Frontend Web Developer
Codewars is a place where you can solve coding puzzles and then feel pretty smug about it. The smugness is then recorded in points that level you up on the site. You do all the puzzles within their site and try to pass its tests.
Maybe the creators are obsessed with martial arts because that’s how everything is themed. Katas are like the level of difficulty except that lowest is best and highest is newbie status which is level 8.
In all fairness it is quite fun, although sometimes the puzzles are not that clear and/or you don’t know what the tests are testing when it comes to edge cases which can be quite frustrating.
A good tip is to check out the discussions if your stuck because some of the puzzles may have some inconsistencies or be unclear about certain things. Cant see the discussion button? Yeah you need to make sure your window is a larger size, as for some crazy weird reason that button disappears.
Actually the idea of doing this had been on my mind for a while now. Before we started the coding boot camp, we were asked to use Codewars to practice what we learned.
Then afterwards, we went back to it with our new found confidence… still realised that it wasn’t that easy, but used them to practice for tech tests that interviewers might set. I remember using them mainly to find some puzzles to practice testing first on (TDD).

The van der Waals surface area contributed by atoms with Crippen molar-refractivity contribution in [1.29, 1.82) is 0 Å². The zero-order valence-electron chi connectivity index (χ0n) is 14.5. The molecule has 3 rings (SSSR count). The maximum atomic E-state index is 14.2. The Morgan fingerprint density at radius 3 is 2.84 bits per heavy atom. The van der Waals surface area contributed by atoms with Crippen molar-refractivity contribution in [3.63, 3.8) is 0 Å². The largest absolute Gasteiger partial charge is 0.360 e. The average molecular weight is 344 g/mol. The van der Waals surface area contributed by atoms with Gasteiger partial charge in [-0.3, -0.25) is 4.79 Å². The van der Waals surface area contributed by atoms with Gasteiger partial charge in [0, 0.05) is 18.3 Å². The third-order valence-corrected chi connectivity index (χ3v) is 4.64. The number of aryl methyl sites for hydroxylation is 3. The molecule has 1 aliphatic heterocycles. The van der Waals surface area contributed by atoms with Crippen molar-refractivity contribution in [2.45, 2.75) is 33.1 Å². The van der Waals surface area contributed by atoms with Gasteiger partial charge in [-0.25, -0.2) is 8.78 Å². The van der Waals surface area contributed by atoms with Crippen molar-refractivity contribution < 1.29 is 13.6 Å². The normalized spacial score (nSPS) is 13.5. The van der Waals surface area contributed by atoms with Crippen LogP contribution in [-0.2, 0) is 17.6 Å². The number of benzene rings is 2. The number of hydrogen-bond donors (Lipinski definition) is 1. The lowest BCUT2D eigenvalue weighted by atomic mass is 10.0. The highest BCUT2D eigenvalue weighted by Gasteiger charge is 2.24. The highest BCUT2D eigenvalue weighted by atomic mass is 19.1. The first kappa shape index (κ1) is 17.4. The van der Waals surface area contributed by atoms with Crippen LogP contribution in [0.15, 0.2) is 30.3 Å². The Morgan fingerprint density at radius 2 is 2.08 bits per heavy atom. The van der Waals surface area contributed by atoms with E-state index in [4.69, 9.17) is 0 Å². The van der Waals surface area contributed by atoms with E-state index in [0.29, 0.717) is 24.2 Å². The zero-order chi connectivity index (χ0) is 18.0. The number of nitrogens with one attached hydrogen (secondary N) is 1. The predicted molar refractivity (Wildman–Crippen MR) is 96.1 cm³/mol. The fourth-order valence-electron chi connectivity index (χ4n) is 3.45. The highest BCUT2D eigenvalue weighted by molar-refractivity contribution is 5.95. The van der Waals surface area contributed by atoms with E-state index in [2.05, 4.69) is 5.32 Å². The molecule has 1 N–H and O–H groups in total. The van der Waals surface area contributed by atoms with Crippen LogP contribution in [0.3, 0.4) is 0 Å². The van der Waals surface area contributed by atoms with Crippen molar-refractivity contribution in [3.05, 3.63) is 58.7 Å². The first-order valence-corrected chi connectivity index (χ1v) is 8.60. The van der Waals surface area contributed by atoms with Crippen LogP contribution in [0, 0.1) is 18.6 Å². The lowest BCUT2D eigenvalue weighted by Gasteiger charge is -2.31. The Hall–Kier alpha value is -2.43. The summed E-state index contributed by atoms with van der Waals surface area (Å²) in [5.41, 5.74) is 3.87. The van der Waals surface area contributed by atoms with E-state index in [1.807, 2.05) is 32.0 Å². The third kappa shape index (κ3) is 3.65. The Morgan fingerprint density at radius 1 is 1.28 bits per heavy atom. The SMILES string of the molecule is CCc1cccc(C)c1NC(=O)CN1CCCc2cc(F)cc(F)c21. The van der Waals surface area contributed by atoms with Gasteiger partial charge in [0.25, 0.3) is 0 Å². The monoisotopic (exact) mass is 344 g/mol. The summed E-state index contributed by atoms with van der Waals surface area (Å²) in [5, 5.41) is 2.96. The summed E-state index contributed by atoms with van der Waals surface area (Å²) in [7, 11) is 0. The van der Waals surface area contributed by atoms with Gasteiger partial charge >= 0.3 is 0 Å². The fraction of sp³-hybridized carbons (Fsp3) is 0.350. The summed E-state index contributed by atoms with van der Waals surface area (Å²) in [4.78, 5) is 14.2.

So I’ve always thought, well its been a year since doing the pre-course and it’d be kinda a cool milestone, so why not give it a go and see what its like?
I’m a huge Hearthstone fan, and thought that there could be potential continuing this theme later on if this became successful.
My idea was to make a puzzle based on the mechanics of the game. In Hearthstone, you put minions on the board and try to make them trade with each other in the most efficient way.
Each minion has an attack and health value. The attack value never changes, and when two minions trade, their attack values deduct their health values. If either minion ends up with no health they die and are removed from the board.
Choosing to convert this into a coding problem was interesting, but I already had an idea of the input and output I wanted.